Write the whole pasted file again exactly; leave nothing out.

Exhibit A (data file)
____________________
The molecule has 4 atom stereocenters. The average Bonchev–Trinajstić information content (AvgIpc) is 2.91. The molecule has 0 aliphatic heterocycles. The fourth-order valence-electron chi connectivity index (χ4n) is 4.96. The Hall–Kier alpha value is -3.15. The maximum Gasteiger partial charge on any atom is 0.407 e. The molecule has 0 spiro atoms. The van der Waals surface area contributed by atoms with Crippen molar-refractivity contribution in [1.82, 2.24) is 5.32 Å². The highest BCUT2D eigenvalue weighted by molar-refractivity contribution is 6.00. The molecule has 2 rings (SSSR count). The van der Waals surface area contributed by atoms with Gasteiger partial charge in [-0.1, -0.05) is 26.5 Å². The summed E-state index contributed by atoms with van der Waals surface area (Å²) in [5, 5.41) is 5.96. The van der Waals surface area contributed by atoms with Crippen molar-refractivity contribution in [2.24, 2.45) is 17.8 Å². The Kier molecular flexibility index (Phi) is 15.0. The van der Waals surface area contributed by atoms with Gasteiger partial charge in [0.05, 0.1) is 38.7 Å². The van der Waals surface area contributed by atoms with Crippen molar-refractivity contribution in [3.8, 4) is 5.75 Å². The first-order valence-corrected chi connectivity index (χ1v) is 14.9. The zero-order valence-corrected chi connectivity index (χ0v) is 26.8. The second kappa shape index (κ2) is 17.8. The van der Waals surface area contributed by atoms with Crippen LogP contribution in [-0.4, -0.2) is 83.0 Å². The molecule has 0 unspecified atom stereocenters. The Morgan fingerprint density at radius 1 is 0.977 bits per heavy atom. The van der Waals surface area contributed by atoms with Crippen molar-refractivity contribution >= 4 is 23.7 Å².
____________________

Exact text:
The molecule has 4 atom stereocenters. The average Bonchev–Trinajstić information content (AvgIpc) is 2.91. The molecule has 0 aliphatic heterocycles. The fourth-order valence-electron chi connectivity index (χ4n) is 4.96. The Hall–Kier alpha value is -3.15. The maximum Gasteiger partial charge on any atom is 0.407 e. The molecule has 0 spiro atoms. The van der Waals surface area contributed by atoms with Crippen molar-refractivity contribution in [1.82, 2.24) is 5.32 Å². The highest BCUT2D eigenvalue weighted by molar-refractivity contribution is 6.00. The molecule has 2 rings (SSSR count). The van der Waals surface area contributed by atoms with Gasteiger partial charge in [-0.1, -0.05) is 26.5 Å². The summed E-state index contributed by atoms with van der Waals surface area (Å²) in [5, 5.41) is 5.96. The van der Waals surface area contributed by atoms with Crippen molar-refractivity contribution in [2.24, 2.45) is 17.8 Å². The Kier molecular flexibility index (Phi) is 15.0. The van der Waals surface area contributed by atoms with Gasteiger partial charge in [0.05, 0.1) is 38.7 Å². The van der Waals surface area contributed by atoms with Crippen molar-refractivity contribution in [3.8, 4) is 5.75 Å². The first-order valence-corrected chi connectivity index (χ1v) is 14.9. The zero-order valence-corrected chi connectivity index (χ0v) is 26.8. The second kappa shape index (κ2) is 17.8. The van der Waals surface area contributed by atoms with Crippen LogP contribution in [-0.4, -0.2) is 83.0 Å². The molecule has 0 unspecified atom stereocenters. The Morgan fingerprint density at radius 1 is 0.977 bits per heavy atom. The van der Waals surface area contributed by atoms with Crippen molar-refractivity contribution >= 4 is 23.7 Å².